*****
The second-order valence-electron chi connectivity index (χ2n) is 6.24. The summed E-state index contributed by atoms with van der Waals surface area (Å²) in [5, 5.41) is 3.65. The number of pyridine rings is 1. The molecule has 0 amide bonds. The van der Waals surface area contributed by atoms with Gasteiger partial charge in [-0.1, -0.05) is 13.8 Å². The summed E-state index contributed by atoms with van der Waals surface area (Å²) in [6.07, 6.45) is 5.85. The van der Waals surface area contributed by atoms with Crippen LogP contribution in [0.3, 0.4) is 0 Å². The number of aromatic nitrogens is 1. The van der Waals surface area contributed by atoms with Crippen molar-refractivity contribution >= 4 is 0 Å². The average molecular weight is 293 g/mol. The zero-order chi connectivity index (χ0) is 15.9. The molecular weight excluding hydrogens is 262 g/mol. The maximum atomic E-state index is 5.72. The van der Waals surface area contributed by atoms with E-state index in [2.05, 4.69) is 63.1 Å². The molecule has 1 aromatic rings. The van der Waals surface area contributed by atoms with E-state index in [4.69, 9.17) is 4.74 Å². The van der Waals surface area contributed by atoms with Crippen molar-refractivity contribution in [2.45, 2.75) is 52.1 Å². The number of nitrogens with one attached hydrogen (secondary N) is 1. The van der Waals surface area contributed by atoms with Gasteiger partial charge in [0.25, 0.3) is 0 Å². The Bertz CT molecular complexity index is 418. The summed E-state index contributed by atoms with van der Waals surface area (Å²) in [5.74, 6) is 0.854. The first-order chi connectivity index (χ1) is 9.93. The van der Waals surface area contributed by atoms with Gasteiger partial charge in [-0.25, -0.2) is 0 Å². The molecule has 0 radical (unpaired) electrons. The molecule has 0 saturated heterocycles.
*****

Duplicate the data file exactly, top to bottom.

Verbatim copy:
The second-order valence-electron chi connectivity index (χ2n) is 6.24. The summed E-state index contributed by atoms with van der Waals surface area (Å²) in [5, 5.41) is 3.65. The number of pyridine rings is 1. The molecule has 0 amide bonds. The van der Waals surface area contributed by atoms with Gasteiger partial charge in [-0.1, -0.05) is 13.8 Å². The summed E-state index contributed by atoms with van der Waals surface area (Å²) in [6.07, 6.45) is 5.85. The van der Waals surface area contributed by atoms with Crippen LogP contribution in [0.3, 0.4) is 0 Å². The number of aromatic nitrogens is 1. The van der Waals surface area contributed by atoms with Crippen molar-refractivity contribution >= 4 is 0 Å². The average molecular weight is 293 g/mol. The zero-order chi connectivity index (χ0) is 15.9. The molecular weight excluding hydrogens is 262 g/mol. The maximum atomic E-state index is 5.72. The van der Waals surface area contributed by atoms with E-state index in [2.05, 4.69) is 63.1 Å². The molecule has 1 aromatic rings. The van der Waals surface area contributed by atoms with E-state index in [4.69, 9.17) is 4.74 Å². The van der Waals surface area contributed by atoms with Crippen molar-refractivity contribution in [2.45, 2.75) is 52.1 Å². The number of nitrogens with one attached hydrogen (secondary N) is 1. The van der Waals surface area contributed by atoms with Gasteiger partial charge in [0.25, 0.3) is 0 Å². The Bertz CT molecular complexity index is 418. The summed E-state index contributed by atoms with van der Waals surface area (Å²) in [5.74, 6) is 0.854. The first-order chi connectivity index (χ1) is 9.93. The van der Waals surface area contributed by atoms with Gasteiger partial charge in [-0.25, -0.2) is 0 Å². The molecule has 0 radical (unpaired) electrons. The molecule has 0 saturated heterocycles.